There are very few people who do not recognise how extremely difficult the decision to divorce is for most people. If the parties come from two separate countries or have relocated one spouse's country for work or other purposes a divorce can create a host of complicated issues that must be resolved, especially if there are children involved. If you are reliant on your spouse's status to live in the UK and plan to divorce you may lose your right to live in the UK.

The added complication of Brexit looming and the potential for instant loss of free movement across Europe makes it more difficult for all EU citizens living and working in the UK.

Once the difficult decision to divorce has been made you must tell the Home Office immediately. If you do not do this it may affect your position at a later stage. If you depend on your spouse for your visa.

Here is a guide to the steps you should take if you wish to stay in the UK after divorce:

1. Check your own status, it may be that you are eligible to remain in the UK and can apply for indefinite leave to remain.

2. If this is not the case you may be able to remain if your child/children are:

3. Under the age of 18 or were under the age of 18 when you first applied

  1. Your child must be dependent on you and cannot have left home and have been leading a separate life when you apply
  2. Your child must be living in the UK and one or more of the following applies to them:
    1. Your child is a British citizen
    2. Your child has settled status, indefinite leave to remain or proof of permanent residence
  3. Your child has lived in the UK for seven years continuously and it would be unreasonable for them to have to leave

4. You must have sole or shared responsibility for your child. If you have shared responsibility the other person with parental responsibility cannot be your partner and must be a person who is either a UK citizen or has settled in the UK.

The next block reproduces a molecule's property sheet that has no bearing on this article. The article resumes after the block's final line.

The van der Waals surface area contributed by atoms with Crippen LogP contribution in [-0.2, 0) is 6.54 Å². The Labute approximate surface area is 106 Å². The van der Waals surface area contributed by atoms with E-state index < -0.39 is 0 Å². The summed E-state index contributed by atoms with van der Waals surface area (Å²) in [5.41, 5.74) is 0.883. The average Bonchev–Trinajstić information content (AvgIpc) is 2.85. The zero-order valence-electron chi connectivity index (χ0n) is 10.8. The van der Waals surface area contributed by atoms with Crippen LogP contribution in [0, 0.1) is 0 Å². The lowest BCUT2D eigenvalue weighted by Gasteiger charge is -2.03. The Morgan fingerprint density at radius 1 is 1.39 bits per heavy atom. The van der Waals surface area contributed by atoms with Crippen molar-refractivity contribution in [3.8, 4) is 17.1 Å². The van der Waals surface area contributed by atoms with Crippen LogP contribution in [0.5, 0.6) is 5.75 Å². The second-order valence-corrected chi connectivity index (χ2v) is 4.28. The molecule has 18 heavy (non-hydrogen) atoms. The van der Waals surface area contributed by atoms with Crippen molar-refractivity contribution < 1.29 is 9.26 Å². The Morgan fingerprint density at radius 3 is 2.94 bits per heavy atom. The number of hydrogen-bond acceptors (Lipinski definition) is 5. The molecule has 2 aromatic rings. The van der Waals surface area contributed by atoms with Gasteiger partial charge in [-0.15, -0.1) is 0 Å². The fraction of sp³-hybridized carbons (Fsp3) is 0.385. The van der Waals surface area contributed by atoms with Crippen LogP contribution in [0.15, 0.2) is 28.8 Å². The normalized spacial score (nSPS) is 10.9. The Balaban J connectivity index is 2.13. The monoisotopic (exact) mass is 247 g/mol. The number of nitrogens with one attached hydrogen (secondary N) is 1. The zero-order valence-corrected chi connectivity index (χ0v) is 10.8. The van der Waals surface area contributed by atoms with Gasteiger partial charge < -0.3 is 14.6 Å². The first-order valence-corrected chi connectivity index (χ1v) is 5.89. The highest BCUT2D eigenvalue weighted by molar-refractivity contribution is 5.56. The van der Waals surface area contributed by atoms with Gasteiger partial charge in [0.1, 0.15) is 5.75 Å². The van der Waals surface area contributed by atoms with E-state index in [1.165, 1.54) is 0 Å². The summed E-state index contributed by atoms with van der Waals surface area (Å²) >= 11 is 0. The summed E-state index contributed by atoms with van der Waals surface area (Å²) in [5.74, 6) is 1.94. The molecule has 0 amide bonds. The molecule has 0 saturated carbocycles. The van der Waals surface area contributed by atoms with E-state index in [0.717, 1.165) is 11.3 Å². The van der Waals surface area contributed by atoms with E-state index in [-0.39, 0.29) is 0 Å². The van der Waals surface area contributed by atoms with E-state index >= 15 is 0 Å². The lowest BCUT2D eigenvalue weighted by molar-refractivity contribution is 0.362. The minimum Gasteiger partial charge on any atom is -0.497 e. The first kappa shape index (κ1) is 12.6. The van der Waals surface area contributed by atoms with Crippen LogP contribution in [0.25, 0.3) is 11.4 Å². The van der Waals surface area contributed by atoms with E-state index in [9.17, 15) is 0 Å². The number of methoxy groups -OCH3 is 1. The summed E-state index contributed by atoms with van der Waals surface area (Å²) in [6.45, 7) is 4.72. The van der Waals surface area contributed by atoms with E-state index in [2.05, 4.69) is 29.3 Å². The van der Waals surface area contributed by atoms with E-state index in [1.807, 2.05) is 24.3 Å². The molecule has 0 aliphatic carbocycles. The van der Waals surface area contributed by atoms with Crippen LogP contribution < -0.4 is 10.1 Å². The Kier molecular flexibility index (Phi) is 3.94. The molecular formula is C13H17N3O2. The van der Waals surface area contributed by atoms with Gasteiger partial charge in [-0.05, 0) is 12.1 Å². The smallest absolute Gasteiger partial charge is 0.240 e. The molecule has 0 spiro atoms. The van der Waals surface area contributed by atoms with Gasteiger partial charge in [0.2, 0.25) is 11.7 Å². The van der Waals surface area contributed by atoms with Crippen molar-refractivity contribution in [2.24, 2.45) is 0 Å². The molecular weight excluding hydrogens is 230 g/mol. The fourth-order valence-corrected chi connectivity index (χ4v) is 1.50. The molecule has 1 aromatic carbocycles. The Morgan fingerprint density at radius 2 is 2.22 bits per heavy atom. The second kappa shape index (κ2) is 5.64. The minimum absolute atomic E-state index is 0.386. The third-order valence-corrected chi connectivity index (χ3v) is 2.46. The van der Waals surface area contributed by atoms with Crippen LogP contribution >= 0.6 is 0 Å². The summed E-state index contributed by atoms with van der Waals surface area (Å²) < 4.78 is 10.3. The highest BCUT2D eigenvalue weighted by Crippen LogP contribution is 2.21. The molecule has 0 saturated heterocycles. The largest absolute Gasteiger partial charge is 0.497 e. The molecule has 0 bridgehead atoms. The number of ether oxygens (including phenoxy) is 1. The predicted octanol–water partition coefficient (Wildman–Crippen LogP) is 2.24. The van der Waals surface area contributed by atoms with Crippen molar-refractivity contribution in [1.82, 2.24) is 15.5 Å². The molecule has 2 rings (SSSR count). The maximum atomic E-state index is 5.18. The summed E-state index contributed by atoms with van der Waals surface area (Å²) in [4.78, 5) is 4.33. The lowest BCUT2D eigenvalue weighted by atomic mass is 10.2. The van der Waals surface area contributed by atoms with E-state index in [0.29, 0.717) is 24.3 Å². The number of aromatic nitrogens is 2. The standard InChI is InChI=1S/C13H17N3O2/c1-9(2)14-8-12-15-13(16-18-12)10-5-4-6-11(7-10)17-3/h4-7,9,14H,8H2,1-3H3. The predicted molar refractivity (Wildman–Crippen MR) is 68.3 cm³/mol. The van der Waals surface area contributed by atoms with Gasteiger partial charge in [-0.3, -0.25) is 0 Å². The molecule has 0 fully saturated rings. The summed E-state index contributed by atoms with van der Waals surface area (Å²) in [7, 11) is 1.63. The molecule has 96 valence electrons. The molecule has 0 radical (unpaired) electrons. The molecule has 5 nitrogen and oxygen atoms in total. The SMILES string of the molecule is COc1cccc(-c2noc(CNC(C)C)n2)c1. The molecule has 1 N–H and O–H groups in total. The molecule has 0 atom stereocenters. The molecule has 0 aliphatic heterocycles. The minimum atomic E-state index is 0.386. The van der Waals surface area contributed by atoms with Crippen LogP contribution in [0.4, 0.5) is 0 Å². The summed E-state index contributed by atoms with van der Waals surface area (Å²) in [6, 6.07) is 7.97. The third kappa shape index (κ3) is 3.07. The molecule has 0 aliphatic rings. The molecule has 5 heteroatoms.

5. If your child lives with their other parent you will have to prove that you have a considerable role in your child's upbringing which will continue after the divorce and you will have to be able to document the close association with your child. Such evidence as

  1. a letter from your child's school confirming that you take or collect your child from school and regularly attend parents' evenings
  2. a letter from a medical professional, such as a dentist, confirming that you take your child to appointments

6. Another parent at your child's school can vouch for your commitment to your child but they will have to provide documentary evidence of their identity, such as their passport

7. You will have to be able to demonstrate that you have good English.

8. You will have to be able to demonstrate that you are financially independent and can support yourself and your child.

If you are unable to fulfil the requirements listed above you may still be able to extend your stay in the UK if your child has lived in the UK for seven years and it would be unreasonable for them to leave. You will only be able to extend your residence in the UK for two and a half years after which you may be able to apply to extend your stay further. There is a fee to pay when you extend your stay which, if you cannot afford to pay may be waived if you are living in hardship.

Giambrone's experienced family lawyers are expert cross-border divorce lawyers and have extensive experience with complex divorces involving individuals with different nationalities and frequently advise and mediate on such matters as custody and the financial arrangements.

If you would like to know more about how you can retain the right to remain in the UK after divorce please click here.

The content of this article is intended to provide a general guide to the subject matter. Specialist advice should be sought about your specific circumstances.